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BellaOnline's Miscarriage Editor

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The Kids They Might Be


If you've experienced pregnancy or infant loss, do you think of those children as they would be now or as forever babies, somehow frozen in time?

I had to get a baby gift for someone this week. I've been avoiding the baby aisle at the store for years now. Many years ago, I had an absolute panic attack in that aisle. I melted down, certain I would be the first person in the world to literally turn to dust from the weight of my sadness. For a long time after my daughter died, I tried to walk by without looking, finding myself looking anyway and always sad. The sight of tiny socks or bibs or diapers on an end cap could ruin the rest of shopping trip.

Because I had five miscarriages and lost my daughter at only four days old, they were always babies to me. I never got to know my daughter as someone older. In the cases of the miscarriages, I never got to know them at all. I had never thought about how old any of these children would be now. It had just seemed too painful. It was too much a reminder of the losses, I thought.

But as I stalked the baby aisle, assembling my gift, it occurred to me that my daughter would have been six this year. The other babies I lost would have been 12, 10, 9, 8 and 7. This shift of perspective let me feel a little better about the baby aisle and babies in general.

I was always the person to pick up a baby or hold a baby. I changed diapers without a qualm. I laughed about spit up. Whether it was my friend's babies, my nephews or my own kids, I really loved babies. That changed after my first miscarriage. All of the sudden, other people's babies were something to be envious of. They were a reminder of my loss, so potent it was sometimes like a physical blow. I began to avoid babies like the plague. I oohed and aahed in the appropriate places but I wasn't feeling it. I didn't go out of my way to hold anyone's baby and if I found one dropped into my lap, I was certain I would burst into hysterical tears the entire time.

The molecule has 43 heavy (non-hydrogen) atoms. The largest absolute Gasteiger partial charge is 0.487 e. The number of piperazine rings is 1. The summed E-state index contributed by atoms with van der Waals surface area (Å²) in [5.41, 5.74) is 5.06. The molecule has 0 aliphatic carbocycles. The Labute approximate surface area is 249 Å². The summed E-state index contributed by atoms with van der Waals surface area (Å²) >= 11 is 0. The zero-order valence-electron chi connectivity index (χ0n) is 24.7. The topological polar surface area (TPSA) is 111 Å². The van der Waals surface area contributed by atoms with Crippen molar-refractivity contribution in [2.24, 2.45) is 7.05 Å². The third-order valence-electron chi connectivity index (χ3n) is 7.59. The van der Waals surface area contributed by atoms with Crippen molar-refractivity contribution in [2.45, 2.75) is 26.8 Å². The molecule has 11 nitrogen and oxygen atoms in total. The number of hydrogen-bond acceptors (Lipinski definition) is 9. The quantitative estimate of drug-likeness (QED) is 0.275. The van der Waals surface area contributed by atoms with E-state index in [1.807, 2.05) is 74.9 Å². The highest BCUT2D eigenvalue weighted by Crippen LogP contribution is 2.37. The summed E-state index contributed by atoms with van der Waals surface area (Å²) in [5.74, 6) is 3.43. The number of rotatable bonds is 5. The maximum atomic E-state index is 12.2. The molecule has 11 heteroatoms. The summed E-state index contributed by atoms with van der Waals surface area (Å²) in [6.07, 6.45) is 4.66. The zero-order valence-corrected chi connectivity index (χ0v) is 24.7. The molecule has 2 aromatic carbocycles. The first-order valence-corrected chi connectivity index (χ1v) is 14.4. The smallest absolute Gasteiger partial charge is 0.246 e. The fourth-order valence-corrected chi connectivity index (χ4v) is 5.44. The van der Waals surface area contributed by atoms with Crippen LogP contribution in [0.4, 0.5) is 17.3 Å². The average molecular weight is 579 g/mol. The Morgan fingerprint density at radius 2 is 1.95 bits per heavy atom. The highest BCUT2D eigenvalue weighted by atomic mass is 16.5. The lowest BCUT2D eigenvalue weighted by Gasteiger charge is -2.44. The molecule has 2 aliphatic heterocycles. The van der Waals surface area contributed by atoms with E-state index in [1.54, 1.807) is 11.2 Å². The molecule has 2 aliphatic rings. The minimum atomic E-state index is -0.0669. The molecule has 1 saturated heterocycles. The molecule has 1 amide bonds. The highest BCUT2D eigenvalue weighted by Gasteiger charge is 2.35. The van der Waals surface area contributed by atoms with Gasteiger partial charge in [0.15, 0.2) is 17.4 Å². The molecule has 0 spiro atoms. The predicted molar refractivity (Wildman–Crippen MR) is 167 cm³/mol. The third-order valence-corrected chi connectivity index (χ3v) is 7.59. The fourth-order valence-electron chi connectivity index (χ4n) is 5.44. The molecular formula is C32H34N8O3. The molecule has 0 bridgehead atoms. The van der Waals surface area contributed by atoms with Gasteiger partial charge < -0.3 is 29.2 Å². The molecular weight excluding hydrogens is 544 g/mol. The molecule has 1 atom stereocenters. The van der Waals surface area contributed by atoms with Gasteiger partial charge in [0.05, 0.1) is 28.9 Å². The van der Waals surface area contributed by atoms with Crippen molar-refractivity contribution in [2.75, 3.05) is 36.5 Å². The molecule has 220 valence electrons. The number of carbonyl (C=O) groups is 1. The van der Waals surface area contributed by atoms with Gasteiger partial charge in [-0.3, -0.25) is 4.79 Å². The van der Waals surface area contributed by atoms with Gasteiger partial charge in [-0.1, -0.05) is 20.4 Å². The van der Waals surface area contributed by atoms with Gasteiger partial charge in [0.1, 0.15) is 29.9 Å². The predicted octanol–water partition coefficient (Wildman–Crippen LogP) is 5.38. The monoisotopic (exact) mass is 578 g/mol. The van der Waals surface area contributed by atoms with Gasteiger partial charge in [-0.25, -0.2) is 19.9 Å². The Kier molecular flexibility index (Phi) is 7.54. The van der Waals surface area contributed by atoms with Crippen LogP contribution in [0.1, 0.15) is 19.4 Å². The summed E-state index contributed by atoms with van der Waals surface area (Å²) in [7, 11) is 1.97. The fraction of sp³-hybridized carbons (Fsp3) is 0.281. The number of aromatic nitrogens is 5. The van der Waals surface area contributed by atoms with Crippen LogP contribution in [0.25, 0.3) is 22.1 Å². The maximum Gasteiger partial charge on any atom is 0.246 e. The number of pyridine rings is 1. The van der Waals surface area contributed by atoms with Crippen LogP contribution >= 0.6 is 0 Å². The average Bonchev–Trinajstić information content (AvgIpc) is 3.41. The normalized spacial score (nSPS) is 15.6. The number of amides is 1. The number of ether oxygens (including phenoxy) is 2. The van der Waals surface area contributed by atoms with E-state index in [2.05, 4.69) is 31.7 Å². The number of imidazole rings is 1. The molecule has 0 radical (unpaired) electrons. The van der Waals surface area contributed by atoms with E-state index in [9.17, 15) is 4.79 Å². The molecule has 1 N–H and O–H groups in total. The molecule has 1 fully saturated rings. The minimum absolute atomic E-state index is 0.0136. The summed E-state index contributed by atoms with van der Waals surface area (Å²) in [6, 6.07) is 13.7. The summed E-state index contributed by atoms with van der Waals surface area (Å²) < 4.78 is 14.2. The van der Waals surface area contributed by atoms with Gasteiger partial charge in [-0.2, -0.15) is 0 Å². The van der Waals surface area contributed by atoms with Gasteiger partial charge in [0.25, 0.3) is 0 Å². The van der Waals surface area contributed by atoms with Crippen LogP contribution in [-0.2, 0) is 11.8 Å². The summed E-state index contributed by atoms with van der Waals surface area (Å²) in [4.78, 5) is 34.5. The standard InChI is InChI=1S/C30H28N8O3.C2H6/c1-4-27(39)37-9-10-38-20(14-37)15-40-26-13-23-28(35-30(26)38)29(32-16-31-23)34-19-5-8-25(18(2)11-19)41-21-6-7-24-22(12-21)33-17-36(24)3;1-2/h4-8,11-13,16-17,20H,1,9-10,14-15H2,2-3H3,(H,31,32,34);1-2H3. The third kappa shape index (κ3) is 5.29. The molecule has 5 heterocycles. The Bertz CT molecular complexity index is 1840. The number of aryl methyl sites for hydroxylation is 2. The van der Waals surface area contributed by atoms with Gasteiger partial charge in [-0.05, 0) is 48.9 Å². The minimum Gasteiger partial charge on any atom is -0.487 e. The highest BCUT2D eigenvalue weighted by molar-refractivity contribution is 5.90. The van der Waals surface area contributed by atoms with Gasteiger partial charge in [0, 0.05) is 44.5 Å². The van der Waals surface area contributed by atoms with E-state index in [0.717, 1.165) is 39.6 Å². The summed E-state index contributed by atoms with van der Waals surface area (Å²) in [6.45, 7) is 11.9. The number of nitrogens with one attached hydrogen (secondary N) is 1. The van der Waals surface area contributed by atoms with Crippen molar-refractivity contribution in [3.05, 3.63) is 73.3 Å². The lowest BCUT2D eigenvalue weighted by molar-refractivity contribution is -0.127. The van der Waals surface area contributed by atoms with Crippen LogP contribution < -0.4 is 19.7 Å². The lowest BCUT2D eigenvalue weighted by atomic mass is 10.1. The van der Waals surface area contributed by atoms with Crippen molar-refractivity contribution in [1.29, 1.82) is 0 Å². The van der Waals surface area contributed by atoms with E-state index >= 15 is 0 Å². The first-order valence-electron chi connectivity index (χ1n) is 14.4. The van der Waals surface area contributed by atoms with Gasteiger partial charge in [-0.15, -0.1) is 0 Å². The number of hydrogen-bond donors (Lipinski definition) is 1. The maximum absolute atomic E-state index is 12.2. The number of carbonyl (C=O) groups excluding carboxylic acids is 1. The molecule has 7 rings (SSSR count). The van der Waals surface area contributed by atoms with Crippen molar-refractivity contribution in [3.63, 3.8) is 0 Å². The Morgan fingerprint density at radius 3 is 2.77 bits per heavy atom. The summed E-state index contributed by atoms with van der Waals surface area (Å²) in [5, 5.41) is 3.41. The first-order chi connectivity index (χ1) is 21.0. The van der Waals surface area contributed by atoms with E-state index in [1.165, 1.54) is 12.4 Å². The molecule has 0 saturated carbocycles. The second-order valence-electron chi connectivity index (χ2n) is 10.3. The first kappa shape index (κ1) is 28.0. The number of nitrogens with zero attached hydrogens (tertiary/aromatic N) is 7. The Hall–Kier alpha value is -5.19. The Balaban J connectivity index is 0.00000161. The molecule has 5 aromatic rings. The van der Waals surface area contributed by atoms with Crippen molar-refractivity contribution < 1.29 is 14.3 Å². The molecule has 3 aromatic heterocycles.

Thinking of my losses in terms of the kids they might be now is still sad. I don't think any parent can lose any child at any age and not be sad. This shift in perspective isn't going to change that. Yet it may change some of the resentful hurt I've felt about babies in general.
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Content copyright © 2014 by Christine Beauchaine. All rights reserved.
This content was written by Christine Beauchaine. If you wish to use this content in any manner, you need written permission. Contact Christine Beauchaine for details.

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